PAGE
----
Doak is definitely not a fan of Maroger's (not that this has any relevance to the type of painting I do).

He also says flat out that using any medium made with stand oil will turn his paints yellow eventually, no matter what anybody else tells you.

This seems like a direct swipe at Rob Howard, who strongly advocates stand oil in some of the many mediums he recommends. And Rob is just as immovable on this subject as Doak, pointing out that stand oil cannot turn any yellower than it already is in the jar.

Nonetheless, Doak buys his Canada Balsam from Studio Products, and Rob admits that Doak's sun-thickened walnut oil is superbly made. They just agree to disagree about this and a number of other subjects, but neither one is out to shoot the other down because of it. They appear to have too much respect for each other for one-upmanship.

I first heard of Doak at Cenini, and I'm glad I did. Where else can you buy a 50 ml tube of outstanding cobalt blue light for less than fifteen bucks (exceeded in beauty only by Doak's proprietary Fra Angelico Blue, which is still cheaper than most cobalt based colors)? Or genuine Vermilion MS (gorgeous) for-- gasp-- all of twenty-five?

Doak may well be the only surviving artist's colorman, in the old sense of that term, in the US. He's old-fashioned NYC walking encyclopedia, a stickler for quality, similar to the somewhat crotchety and highly opinionated guys I used to buy woodfinishing supplies from thirty years ago. They never steered me wrong, and so far Doak hasn't either.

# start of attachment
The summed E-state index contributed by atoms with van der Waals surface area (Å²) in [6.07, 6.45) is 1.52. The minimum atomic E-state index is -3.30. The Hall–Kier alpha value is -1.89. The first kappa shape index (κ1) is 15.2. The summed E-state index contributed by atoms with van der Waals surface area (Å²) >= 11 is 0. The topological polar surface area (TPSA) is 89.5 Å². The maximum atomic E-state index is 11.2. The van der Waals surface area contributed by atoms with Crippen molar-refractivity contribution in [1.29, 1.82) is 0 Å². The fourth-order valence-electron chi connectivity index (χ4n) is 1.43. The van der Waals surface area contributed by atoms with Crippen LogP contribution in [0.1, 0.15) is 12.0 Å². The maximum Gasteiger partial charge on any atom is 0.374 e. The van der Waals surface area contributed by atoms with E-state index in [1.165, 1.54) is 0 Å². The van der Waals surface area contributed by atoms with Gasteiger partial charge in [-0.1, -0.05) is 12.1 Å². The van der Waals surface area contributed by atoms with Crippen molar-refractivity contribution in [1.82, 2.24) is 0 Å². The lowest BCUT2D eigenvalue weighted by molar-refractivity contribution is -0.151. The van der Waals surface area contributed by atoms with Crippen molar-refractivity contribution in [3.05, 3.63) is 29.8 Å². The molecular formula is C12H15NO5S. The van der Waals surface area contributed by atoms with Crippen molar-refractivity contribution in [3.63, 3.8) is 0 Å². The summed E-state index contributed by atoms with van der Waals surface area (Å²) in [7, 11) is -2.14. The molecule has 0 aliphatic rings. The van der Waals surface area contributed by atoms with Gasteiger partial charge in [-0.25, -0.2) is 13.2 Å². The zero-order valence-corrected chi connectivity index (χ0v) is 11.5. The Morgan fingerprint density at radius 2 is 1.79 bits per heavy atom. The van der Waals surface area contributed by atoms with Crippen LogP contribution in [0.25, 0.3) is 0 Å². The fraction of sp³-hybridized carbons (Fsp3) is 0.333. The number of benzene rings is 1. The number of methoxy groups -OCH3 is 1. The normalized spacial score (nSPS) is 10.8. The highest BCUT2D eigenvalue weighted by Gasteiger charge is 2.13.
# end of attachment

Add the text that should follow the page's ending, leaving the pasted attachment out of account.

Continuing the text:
Titanium
09-29-2002, 09:36 AM
Doak is correct with time the Stand Oil will turn yellow.

This is why you have to keep the mix -
Pigment Rich /oil poor .

You are however looking at 50+ years and you may not
care.Same goes for Resins.

I am told the Flemish work is the best preserved and
they used very little medium to glaze with.National
Gallery Technical Bulletin verifies this.

I have one of Doak's paints - Blue Ochre and the cap
did break in two.So I simply transferred the paint into
3 smaller ml empty tubes.
Paint works well though.Oil separation from time to
time,but not a bother.

I only buy dry pigment from Williamsburg,so I have
nothing further to say.
Titanium

cobalt fingers
09-29-2002, 11:08 AM
How sad and silly to be famous for cheap and weak caps-what can that cost to fix? What does that cost not to fix.

cobalt fingers
09-29-2002, 11:12 AM
OK, Is there an address that one can send a check and by-pass the long phone call and lecture?

scottb
09-29-2002, 11:13 AM
LOL, I agree, Tim. It's quite an easy process to simply purchase a new make of tube. ;)

What is also sad is that these fantastic reviews of Doak/Williamsburg/et al will, within a week or two, most likely be pushed down into the bowels of the oil painting forum, where only a skilled and patient search will retrieve them.

Another impetus to get your thoughts into the new WC! product review system! We should capture these thoughts in a place where they can do folks the most good. :)

Cheers.
Scott

cobalt fingers
09-29-2002, 11:14 AM
a last remark, the Nwest paint guys mentioned are sweet, professional and reliable and they take plastic and have websites. I use those companyies when I want something for sure -on time. The companies in the Carolinas have been pretty hard to work with for me.

musket
09-29-2002, 11:31 AM
Robert Doak & Assocs. Inc.
89 Bridge Street
Brooklyn, NY 11201

(718) 237-1210/0146

scottb
09-29-2002, 11:44 AM
http://www.wetcanvas.com/Community/Products/censura.php?tsid=1&cmd=vendor_info&vendorid=163

Linda Ciallelo